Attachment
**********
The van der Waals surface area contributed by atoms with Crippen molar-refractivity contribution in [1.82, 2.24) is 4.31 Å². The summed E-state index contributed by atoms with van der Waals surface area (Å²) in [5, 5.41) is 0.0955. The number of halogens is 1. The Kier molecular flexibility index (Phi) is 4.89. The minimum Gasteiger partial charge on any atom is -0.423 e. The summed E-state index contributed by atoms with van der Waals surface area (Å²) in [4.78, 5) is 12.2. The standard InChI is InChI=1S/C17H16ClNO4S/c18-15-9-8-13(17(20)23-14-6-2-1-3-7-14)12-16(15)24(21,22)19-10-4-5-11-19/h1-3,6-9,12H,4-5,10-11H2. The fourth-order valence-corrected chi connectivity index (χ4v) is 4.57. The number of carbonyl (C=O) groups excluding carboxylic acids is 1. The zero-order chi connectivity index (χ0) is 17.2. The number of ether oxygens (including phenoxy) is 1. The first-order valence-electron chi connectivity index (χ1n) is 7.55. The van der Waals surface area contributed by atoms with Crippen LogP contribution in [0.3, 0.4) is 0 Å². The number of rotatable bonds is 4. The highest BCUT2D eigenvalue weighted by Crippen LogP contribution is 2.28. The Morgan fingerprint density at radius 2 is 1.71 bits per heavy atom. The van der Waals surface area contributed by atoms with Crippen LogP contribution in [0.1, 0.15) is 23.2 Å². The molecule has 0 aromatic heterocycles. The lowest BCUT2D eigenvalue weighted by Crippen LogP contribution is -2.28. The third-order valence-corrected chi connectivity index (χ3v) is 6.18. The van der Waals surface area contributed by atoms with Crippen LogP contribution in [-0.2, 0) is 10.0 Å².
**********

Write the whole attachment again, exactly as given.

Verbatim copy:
The van der Waals surface area contributed by atoms with Crippen molar-refractivity contribution in [1.82, 2.24) is 4.31 Å². The summed E-state index contributed by atoms with van der Waals surface area (Å²) in [5, 5.41) is 0.0955. The number of halogens is 1. The Kier molecular flexibility index (Phi) is 4.89. The minimum Gasteiger partial charge on any atom is -0.423 e. The summed E-state index contributed by atoms with van der Waals surface area (Å²) in [4.78, 5) is 12.2. The standard InChI is InChI=1S/C17H16ClNO4S/c18-15-9-8-13(17(20)23-14-6-2-1-3-7-14)12-16(15)24(21,22)19-10-4-5-11-19/h1-3,6-9,12H,4-5,10-11H2. The fourth-order valence-corrected chi connectivity index (χ4v) is 4.57. The number of carbonyl (C=O) groups excluding carboxylic acids is 1. The zero-order chi connectivity index (χ0) is 17.2. The number of ether oxygens (including phenoxy) is 1. The first-order valence-electron chi connectivity index (χ1n) is 7.55. The van der Waals surface area contributed by atoms with Crippen LogP contribution in [0.3, 0.4) is 0 Å². The number of rotatable bonds is 4. The highest BCUT2D eigenvalue weighted by Crippen LogP contribution is 2.28. The Morgan fingerprint density at radius 2 is 1.71 bits per heavy atom. The van der Waals surface area contributed by atoms with Crippen LogP contribution in [0.1, 0.15) is 23.2 Å². The molecule has 0 aromatic heterocycles. The lowest BCUT2D eigenvalue weighted by Crippen LogP contribution is -2.28. The third-order valence-corrected chi connectivity index (χ3v) is 6.18. The van der Waals surface area contributed by atoms with Crippen LogP contribution in [-0.2, 0) is 10.0 Å².